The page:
The leadpol dataset is in file formatted as follows:

#Source: leadpol.txt
#            traffic = traffic volume/day
227         8.3
312         8.3
362        12.1
521        12.1
640        17
539        17
728        17
945        24.3
738        24.3
759        24.3
1263        33.6

Input the data to R using read.table().

leadpol <- read.table("http://www.stats.uwo.ca/faculty/aim/2017/3859/data/leadpol.txt",
leadpol
##    lead traffic
## 1   227     8.3
## 2   312     8.3
## 3   362    12.1
## 4   521    12.1
## 5   640    17.0
## 6   539    17.0
## 7   728    17.0
## 8   945    24.3
## 9   738    24.3
## 10  759    24.3
## 11 1263    33.6

A simple scatterplot suggests a linear relationship.

with(leadpol, plot(traffic, lead))

Fit a simple linear regression and print a brief summary.

ans <- lm(lead ~ traffic, data=leadpol)
ans
##
## Call:
##
## Coefficients:
## (Intercept)      traffic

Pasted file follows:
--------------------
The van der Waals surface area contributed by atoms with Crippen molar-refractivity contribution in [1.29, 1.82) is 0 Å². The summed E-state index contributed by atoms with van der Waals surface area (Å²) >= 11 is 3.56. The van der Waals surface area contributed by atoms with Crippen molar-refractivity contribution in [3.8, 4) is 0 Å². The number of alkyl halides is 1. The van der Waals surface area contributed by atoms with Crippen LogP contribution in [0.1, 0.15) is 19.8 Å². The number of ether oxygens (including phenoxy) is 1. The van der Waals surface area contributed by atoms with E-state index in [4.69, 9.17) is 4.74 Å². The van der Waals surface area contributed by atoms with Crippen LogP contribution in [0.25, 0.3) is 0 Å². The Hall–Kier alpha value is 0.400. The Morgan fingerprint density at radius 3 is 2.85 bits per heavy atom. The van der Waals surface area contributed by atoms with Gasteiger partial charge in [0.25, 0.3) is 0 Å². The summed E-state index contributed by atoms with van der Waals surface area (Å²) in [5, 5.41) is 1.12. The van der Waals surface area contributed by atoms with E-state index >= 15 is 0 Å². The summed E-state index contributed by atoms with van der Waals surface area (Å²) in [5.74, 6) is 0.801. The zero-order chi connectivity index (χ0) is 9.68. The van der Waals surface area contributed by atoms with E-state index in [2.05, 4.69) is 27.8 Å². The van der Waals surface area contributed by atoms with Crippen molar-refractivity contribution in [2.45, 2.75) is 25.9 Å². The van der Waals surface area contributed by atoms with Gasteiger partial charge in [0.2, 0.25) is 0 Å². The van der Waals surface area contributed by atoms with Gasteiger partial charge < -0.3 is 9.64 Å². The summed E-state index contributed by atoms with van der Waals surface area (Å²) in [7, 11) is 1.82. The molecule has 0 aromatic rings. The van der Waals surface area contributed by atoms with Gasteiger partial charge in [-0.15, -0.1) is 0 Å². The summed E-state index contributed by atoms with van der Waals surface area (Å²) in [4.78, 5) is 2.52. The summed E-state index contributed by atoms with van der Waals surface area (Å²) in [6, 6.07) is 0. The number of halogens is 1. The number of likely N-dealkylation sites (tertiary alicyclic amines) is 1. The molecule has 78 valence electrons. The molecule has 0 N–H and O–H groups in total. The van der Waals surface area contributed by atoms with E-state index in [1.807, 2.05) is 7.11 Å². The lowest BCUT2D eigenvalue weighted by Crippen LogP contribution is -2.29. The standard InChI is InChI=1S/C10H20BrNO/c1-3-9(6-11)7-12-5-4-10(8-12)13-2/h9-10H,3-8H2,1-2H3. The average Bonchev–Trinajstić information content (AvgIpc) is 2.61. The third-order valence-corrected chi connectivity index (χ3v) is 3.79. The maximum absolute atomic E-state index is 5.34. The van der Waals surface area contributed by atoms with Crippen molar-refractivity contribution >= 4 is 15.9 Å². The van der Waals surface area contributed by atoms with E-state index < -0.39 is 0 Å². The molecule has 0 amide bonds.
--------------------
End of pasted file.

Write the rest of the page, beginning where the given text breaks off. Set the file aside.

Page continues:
##      -12.84        36.18

Here is a more detailed summary. We see that $$R^2 = 91.4$$% so the regression explains 91.4% of the variation. It may be a useful model but only if the model assumptions are correct. Diagnostic checking is very important for statistical model construction. If the assumptions are empirically false, conclusions from the fitted model may be wrong.

summary(ans)
##
## Call:
##
## Residuals:
##     Min      1Q  Median      3Q     Max
## -128.43  -63.13   24.52   69.32  125.72
##
## Coefficients:
##             Estimate Std. Error t value Pr(>|t|)
## (Intercept)  -12.842     72.143  -0.178    0.863
## traffic       36.184      3.693   9.798 4.24e-06 ***
## ---
## Signif. codes:  0 '***' 0.001 '**' 0.01 '*' 0.05 '.' 0.1 ' ' 1
##
## Residual standard error: 92.19 on 9 degrees of freedom
## Multiple R-squared:  0.9143, Adjusted R-squared:  0.9048
## F-statistic: 96.01 on 1 and 9 DF,  p-value: 4.239e-06

In the case of simple linear regression, a basic diagnostic plot comparing the data and the fitted model is useful. We look for systematic departures from the fit including outliers, bias and heteroscedasticity or non-constant variance. The plot below looks reasonable and in this simple situation we may conclude that the regression model appears to be valid.

with(leadpol, plot(traffic, lead, pch=19, cex=1.5, col="blue"))
abline(reg=ans, col="magenta")